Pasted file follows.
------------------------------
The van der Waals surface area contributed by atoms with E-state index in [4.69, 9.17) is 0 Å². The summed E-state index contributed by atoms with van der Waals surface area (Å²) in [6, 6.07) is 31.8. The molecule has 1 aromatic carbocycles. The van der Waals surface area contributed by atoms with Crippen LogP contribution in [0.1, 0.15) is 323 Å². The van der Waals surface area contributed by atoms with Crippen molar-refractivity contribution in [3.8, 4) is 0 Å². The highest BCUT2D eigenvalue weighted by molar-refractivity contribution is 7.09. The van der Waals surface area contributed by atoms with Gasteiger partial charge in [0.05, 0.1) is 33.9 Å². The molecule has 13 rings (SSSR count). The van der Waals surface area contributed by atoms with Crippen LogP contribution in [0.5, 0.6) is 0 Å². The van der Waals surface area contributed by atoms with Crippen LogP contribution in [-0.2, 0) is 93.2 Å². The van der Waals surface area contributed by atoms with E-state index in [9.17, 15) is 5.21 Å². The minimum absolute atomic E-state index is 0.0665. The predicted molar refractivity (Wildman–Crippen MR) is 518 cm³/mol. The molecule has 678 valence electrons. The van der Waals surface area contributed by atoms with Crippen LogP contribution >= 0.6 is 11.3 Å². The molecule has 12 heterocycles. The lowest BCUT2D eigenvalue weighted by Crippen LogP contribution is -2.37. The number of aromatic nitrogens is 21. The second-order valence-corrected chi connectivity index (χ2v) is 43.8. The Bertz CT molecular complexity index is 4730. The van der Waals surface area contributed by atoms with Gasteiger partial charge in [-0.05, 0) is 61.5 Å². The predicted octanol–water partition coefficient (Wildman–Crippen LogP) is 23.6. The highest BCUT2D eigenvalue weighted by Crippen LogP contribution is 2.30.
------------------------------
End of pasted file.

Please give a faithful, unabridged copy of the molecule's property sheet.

The van der Waals surface area contributed by atoms with E-state index in [4.69, 9.17) is 0 Å². The summed E-state index contributed by atoms with van der Waals surface area (Å²) in [6, 6.07) is 31.8. The molecule has 1 aromatic carbocycles. The van der Waals surface area contributed by atoms with Crippen LogP contribution in [0.1, 0.15) is 323 Å². The van der Waals surface area contributed by atoms with Crippen molar-refractivity contribution in [3.8, 4) is 0 Å². The highest BCUT2D eigenvalue weighted by molar-refractivity contribution is 7.09. The van der Waals surface area contributed by atoms with Gasteiger partial charge in [0.05, 0.1) is 33.9 Å². The molecule has 13 rings (SSSR count). The van der Waals surface area contributed by atoms with Crippen LogP contribution in [0.5, 0.6) is 0 Å². The van der Waals surface area contributed by atoms with Crippen LogP contribution in [-0.2, 0) is 93.2 Å². The van der Waals surface area contributed by atoms with E-state index in [9.17, 15) is 5.21 Å². The minimum absolute atomic E-state index is 0.0665. The predicted molar refractivity (Wildman–Crippen MR) is 518 cm³/mol. The molecule has 678 valence electrons. The van der Waals surface area contributed by atoms with Crippen LogP contribution >= 0.6 is 11.3 Å². The molecule has 12 heterocycles. The lowest BCUT2D eigenvalue weighted by Crippen LogP contribution is -2.37. The number of aromatic nitrogens is 21. The second-order valence-corrected chi connectivity index (χ2v) is 43.8. The Bertz CT molecular complexity index is 4730. The van der Waals surface area contributed by atoms with Gasteiger partial charge in [-0.05, 0) is 61.5 Å². The predicted octanol–water partition coefficient (Wildman–Crippen LogP) is 23.6. The highest BCUT2D eigenvalue weighted by Crippen LogP contribution is 2.30.